Why the Year of the Rooster Could Give Markets Something to Crow About - Vivek Kaul's Diary
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Why the Year of the Rooster Could Give Markets Something to Crow About

Feb 10, 2017

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A new Chinese Lunar New Year, or Spring Festival, should have no impact on stock markets - whether here in Asia or in the U.S. Stock markets don't know the month - or the zodiac year, of course. But it's a fact that some years of the Chinese zodiac are better than others for stock markets. And the Year of the Rooster - which just started last week - is one of them.

Each year on the Chinese lunar calendar is named after one of 12 animals in the Chinese zodiac cycle. The year of the monkey has just come to an end, and before that was the year of the sheep. Other years are named after dragons, rabbits, rats and snakes to name just a few.

This year is the year of the rooster. And as it happens, the rooster has in the past meant good things, for both Asian and U.S. stock markets.

Year of the Rooster for Asia

The MSCI Asia ex Japan Index reflects the performance of major Asian markets, excluding Japan's. However, the index has only existed since 1988, so it has yet to complete three full 12-year cycles of the Chinese zodiac. Thus the sample size used to calculate the figures below is quite small.

Also, Asian markets had a great year in 1993, with the MSCI Asia ex Japan Index returning 75 percent. That was an early year of the "discovery" of emerging Asian markets. So that does skew the results.

With this in mind, the graph below shows that the year of the rooster has been the best year for Asian markets, by far.


Past years of the rooster have averaged returns of 52 percent. That's 19 percentage points higher than the next closest year, the year of the rabbit. And it's well above the index's average return of 13 percent a year. (All returns are total returns, and include dividends.)

But the MSCI Asia ex Japan Index's performance during the year of the rooster only has a sample size of two. So take these results with a giant helping of salt.

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Year of the Rooster for the U.S.

Even though Lunar New Year is one of the world's most popular holidays, it's still more of a cultural curiosity in the U.S. It takes a back seat to Christmas, Halloween and other western holidays.

But as shown below, U.S. markets, as measured by the S&P 500, also do very well during the Chinese year of the rooster. The S&P 500 has averaged a total return of 14 percent. That strong performance is behind only the year of the tiger, and the year of the pig, and is tied with the year of the rabbit.


These results are a little more robust than those for the MSCI Asia ex Japan Index, as the S&P 500 has existed longer. We used performance figures for the S&P 500 going back to 1928, to the above reflects nearly eight full cycles of the 12-year Chinese zodiac. And the pattern shows that the year of the rooster has historically been very good for U.S. markets.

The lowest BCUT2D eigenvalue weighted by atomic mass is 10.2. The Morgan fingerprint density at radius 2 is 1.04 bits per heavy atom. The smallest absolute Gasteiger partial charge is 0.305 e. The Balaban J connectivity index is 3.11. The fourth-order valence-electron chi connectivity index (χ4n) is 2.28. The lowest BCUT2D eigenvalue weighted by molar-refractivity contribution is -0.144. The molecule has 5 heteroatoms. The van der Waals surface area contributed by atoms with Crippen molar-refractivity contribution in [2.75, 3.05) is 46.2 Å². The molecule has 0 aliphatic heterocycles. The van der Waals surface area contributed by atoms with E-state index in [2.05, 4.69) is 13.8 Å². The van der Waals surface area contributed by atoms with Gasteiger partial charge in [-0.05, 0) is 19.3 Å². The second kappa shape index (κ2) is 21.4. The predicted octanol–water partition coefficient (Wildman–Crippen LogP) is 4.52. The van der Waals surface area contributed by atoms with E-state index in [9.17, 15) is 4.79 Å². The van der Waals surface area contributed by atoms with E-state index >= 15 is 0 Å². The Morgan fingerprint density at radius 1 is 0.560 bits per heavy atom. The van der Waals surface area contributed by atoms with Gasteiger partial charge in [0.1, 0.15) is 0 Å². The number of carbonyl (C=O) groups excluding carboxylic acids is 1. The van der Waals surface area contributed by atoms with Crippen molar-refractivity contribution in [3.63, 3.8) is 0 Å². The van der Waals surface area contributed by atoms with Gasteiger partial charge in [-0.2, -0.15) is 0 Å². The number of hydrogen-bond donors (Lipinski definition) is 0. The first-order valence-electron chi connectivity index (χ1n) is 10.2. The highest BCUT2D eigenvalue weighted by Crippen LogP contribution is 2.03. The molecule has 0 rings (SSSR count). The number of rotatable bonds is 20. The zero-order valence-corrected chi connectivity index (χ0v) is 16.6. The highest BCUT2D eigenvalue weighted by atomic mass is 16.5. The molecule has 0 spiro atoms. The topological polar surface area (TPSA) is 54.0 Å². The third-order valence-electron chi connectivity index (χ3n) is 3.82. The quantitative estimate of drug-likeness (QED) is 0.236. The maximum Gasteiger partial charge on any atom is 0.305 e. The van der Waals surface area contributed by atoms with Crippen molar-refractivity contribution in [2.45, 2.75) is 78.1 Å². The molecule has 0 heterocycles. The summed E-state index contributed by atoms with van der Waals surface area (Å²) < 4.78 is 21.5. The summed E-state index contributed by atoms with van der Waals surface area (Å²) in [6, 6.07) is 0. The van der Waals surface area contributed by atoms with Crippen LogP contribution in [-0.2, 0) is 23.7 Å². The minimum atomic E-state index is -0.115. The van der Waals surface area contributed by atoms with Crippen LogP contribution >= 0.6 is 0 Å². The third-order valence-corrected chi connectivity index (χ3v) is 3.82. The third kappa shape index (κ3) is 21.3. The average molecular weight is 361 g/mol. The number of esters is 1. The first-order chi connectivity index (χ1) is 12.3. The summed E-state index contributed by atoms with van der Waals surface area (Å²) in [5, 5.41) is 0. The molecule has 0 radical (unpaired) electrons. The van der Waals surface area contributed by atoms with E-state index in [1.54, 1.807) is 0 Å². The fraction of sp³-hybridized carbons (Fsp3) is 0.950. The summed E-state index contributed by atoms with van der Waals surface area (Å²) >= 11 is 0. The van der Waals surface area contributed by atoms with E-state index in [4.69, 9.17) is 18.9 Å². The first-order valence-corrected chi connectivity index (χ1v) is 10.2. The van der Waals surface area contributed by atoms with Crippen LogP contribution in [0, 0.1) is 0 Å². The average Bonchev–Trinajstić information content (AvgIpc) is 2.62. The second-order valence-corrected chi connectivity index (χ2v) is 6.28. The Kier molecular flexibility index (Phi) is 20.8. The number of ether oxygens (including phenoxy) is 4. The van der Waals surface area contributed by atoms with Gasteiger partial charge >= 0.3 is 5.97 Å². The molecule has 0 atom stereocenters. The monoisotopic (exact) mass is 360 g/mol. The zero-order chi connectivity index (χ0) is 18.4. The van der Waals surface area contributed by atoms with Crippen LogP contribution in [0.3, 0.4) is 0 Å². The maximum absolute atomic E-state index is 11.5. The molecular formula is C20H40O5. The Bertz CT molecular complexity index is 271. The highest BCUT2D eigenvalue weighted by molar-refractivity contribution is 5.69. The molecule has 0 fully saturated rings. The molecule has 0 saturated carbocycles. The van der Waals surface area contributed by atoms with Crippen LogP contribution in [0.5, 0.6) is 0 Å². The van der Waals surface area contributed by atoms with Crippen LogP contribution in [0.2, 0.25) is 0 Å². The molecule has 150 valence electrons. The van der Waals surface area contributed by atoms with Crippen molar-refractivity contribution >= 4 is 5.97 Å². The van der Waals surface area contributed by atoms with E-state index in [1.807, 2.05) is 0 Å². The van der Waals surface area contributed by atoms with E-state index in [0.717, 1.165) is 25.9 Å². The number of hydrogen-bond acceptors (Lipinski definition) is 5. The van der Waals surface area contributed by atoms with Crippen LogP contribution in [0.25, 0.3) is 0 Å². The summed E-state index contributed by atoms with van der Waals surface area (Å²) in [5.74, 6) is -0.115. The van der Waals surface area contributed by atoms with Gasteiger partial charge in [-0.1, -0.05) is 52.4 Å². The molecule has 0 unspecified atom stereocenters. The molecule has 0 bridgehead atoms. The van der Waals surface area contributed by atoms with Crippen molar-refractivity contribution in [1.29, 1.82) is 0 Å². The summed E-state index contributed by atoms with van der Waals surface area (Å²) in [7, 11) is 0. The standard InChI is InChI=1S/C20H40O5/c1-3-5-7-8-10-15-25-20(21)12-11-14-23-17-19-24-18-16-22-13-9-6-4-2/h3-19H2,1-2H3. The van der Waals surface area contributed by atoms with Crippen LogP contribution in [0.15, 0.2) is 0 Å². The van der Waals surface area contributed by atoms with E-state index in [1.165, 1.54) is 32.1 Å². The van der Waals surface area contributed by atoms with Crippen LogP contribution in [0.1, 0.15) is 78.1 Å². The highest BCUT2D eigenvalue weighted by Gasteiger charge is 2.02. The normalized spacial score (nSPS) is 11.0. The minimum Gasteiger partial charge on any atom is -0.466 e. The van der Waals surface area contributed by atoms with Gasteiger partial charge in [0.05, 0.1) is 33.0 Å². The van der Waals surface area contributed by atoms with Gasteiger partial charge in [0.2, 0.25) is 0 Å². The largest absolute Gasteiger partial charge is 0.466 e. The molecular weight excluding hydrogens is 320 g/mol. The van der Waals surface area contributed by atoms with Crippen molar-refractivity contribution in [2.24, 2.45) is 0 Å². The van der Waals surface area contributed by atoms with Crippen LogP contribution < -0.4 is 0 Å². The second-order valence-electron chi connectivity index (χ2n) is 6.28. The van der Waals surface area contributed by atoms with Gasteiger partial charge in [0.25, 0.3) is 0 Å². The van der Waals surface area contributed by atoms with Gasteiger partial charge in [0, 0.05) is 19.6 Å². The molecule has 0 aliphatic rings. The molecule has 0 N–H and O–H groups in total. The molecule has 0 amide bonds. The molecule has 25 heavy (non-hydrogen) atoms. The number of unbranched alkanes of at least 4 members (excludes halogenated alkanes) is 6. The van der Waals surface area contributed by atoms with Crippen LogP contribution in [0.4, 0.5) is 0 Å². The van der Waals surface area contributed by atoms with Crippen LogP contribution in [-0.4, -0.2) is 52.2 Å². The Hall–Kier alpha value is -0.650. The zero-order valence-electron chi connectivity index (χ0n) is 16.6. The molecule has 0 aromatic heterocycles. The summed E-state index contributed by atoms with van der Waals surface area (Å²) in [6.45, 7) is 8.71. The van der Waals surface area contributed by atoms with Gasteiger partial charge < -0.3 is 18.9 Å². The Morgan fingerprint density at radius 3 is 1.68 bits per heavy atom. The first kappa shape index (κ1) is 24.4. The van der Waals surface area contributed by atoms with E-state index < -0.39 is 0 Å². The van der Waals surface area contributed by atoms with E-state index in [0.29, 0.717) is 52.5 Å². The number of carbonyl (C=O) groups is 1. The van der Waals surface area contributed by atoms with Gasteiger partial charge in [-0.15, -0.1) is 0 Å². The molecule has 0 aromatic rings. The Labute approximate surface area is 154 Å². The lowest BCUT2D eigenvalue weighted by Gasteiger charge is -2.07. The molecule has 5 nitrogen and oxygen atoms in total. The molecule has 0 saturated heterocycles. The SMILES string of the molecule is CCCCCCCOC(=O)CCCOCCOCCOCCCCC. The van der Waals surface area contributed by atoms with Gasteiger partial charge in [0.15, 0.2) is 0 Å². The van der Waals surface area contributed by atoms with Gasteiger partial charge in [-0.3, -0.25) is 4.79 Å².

As shown above, both Asian and U.S. markets should be avoided during the year of the snake - Asian markets have on average been flat, and the S&P 500 has only returned 1 percent on average. The next year of the snake will be 2025, so there's no need to worry about it for a while.

There's no scientific basis for the predictive powers of the Chinese zodiac. Just like there's no basis for the January barometer, or the "sell in May and go away" trading rule (but they seem to work). And of course the past has no bearing on the present. But historical indicators like this can give investors some guidance about what markets have done before.

Please note: This article was first published in Truewealth Asian Investment Daily on 8 February, 2017.

Kim Iskyan is the founder of Singapore-based Truewealth Publishing. He has spent most of the past 25 years exploring and analyzing global markets. He has been a stock analyst and research director for a big emerging market investment bank, managed a hedge fund, and sold mutual funds to private bankers. He has advised Fortune 50 companies on political risk and helped build stock exchanges from scratch in countries that few people could find on a map. He has lived and worked in ten countries, from Spain to Russia to Sri Lanka to the United States.

Disclaimer: The views mentioned above are of the author only. Data and charts, if used, in the article have been sourced from available information and have not been authenticated by any statutory authority. The author and Equitymaster do not claim it to be accurate nor accept any responsibility for the same. The views constitute only the opinions and do not constitute any guidelines or recommendation on any course of action to be followed by the reader. Please read the detailed Terms of Use of the web site.

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